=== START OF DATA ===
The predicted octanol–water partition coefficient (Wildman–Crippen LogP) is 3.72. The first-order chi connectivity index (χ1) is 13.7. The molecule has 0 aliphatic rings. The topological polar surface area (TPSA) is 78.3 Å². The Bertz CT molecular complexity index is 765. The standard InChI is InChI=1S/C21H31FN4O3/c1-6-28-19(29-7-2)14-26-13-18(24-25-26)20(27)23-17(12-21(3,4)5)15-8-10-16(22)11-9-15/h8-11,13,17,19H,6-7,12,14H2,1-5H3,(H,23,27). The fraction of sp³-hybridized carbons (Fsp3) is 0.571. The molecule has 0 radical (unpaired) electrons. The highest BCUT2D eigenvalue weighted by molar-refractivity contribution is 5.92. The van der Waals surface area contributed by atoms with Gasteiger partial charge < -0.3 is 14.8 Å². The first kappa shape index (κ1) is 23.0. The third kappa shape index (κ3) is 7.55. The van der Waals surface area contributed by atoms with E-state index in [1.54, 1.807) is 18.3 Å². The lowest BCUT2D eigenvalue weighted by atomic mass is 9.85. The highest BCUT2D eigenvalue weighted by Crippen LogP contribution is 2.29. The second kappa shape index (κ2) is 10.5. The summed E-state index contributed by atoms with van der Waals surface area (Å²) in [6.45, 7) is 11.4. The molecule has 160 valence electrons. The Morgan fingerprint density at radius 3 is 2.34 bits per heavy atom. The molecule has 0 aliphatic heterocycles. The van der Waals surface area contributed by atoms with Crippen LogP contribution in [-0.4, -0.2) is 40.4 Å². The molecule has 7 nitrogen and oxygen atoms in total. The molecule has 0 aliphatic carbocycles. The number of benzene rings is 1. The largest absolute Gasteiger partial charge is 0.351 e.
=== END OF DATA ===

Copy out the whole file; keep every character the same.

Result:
The predicted octanol–water partition coefficient (Wildman–Crippen LogP) is 3.72. The first-order chi connectivity index (χ1) is 13.7. The molecule has 0 aliphatic rings. The topological polar surface area (TPSA) is 78.3 Å². The Bertz CT molecular complexity index is 765. The standard InChI is InChI=1S/C21H31FN4O3/c1-6-28-19(29-7-2)14-26-13-18(24-25-26)20(27)23-17(12-21(3,4)5)15-8-10-16(22)11-9-15/h8-11,13,17,19H,6-7,12,14H2,1-5H3,(H,23,27). The fraction of sp³-hybridized carbons (Fsp3) is 0.571. The molecule has 0 radical (unpaired) electrons. The highest BCUT2D eigenvalue weighted by molar-refractivity contribution is 5.92. The van der Waals surface area contributed by atoms with Gasteiger partial charge < -0.3 is 14.8 Å². The first kappa shape index (κ1) is 23.0. The third kappa shape index (κ3) is 7.55. The van der Waals surface area contributed by atoms with E-state index in [1.54, 1.807) is 18.3 Å². The lowest BCUT2D eigenvalue weighted by atomic mass is 9.85. The highest BCUT2D eigenvalue weighted by Crippen LogP contribution is 2.29. The second kappa shape index (κ2) is 10.5. The summed E-state index contributed by atoms with van der Waals surface area (Å²) in [6.45, 7) is 11.4. The molecule has 160 valence electrons. The Morgan fingerprint density at radius 3 is 2.34 bits per heavy atom. The molecule has 0 aliphatic heterocycles. The van der Waals surface area contributed by atoms with Crippen LogP contribution in [-0.4, -0.2) is 40.4 Å². The molecule has 7 nitrogen and oxygen atoms in total. The molecule has 0 aliphatic carbocycles. The number of benzene rings is 1. The largest absolute Gasteiger partial charge is 0.351 e.